The handmade’s tale: Etsy comes to India
As the online marketplace for crafts and creative goods launches in India, managing director Himanshu Wardhan tells Lounge what sets Etsy apart
In 2005, an American company named iospace founded an e-commerce platform called Etsy in Brooklyn, New York. In a little over a decade, this marketplace for handcrafted goods by artists and creative entrepreneurs has transformed into a global force. With two million sellers and 34.7 million buyers across the world, Etsy generated $3.25 billion (around ₹ 22,300 crore) in 2017. This year, the platform has launched its operations in India to tap into the country’s vast potential for creative entrepreneurs and sellers. Himanshu Wardhan, managing director for Etsy India, spoke to Lounge on the brand’s plans for the country and what sets the Indian operations apart. Edited excerpts:
What makes this a good time for Etsy to launch operations in India?
We have always had a large number of sellers and buyers from India. Many sellers from here have been pretty active recently, which came to the global team’s notice. The e-commerce market in India is also pretty strong and we decided to set up a small team in the country and start focusing on building and mobilizing local creative communities. Most of it is based in Delhi, and a lot of team members operating in different parts of India.
India has a diverse community of creative entrepreneurs and artisans. How are you reaching these groups?
We are focusing on three categories of sellers. The first group is made up of creative professionals, boutique owners and small entrepreneurs, who are active and selling on social media and digital platforms. The second category comprises people who are passionate about their craft and want to supplement their income, like homemakers and art students. Indian craftspersons comprise the third category. Some of them are digitally enabled—the newer generation, for instance—but some are not.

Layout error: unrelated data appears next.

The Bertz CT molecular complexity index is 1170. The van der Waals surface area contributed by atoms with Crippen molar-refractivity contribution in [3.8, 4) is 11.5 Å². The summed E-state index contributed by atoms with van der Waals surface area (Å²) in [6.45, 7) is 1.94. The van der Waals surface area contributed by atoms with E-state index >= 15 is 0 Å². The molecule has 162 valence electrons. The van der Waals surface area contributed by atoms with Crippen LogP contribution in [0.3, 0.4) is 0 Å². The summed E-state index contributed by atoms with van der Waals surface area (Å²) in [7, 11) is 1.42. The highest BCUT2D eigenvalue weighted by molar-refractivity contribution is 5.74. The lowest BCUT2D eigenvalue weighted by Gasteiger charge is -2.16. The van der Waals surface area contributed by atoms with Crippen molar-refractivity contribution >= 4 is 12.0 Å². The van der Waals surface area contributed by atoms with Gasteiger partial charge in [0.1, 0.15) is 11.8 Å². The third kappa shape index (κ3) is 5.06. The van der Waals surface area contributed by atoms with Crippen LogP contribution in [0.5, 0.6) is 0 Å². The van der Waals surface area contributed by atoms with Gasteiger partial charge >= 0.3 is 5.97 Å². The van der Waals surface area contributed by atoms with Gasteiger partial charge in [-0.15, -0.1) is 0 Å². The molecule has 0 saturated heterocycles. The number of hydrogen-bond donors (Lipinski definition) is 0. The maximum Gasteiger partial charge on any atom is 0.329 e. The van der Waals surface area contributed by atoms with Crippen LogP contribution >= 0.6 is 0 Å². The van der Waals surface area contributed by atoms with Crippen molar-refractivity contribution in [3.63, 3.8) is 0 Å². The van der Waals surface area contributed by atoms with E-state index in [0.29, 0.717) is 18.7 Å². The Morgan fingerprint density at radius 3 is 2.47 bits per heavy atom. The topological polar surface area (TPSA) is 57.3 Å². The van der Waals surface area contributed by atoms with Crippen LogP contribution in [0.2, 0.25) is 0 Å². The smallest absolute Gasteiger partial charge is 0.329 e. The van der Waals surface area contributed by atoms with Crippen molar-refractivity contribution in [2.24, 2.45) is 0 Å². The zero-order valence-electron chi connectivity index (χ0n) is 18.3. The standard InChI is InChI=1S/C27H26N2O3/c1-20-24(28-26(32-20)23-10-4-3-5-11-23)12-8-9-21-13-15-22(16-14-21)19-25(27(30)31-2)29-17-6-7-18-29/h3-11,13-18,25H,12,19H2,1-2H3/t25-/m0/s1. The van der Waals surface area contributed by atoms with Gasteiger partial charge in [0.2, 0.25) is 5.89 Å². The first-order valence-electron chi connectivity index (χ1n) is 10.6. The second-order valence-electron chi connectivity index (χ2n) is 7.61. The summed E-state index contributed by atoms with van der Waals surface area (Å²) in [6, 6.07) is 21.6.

How do you assist craftspersons who aren’t digitally enabled?
India is the only market where we engage in offline acquisitions and seller enablement. When we reach out to sellers, a lot of them don’t know about the platform. So we help them come on board and optimize their e-shop with quality listings. Our content specialists help them put together great stories for their profiles and products. We have also been receiving a lot of queries on sellers on these issues, and we offer it at no cost to them.
Since we have not done this anywhere else, the global team is also watching these operations. What we do here can potentially be applicable to other markets.
Do you also have any plans to support the existing sellers from India?
The goal is not just to get a large number of sellers or build up a certain number of listings, but it’s also about how we get high quality and diversified products, how we expose the sellers and what is the platform that we give them. In May, we exhibited a few Indian sellers in New York during an international seller showcase. There are a lot of such opportunities we would create for Indian sellers now that we are here.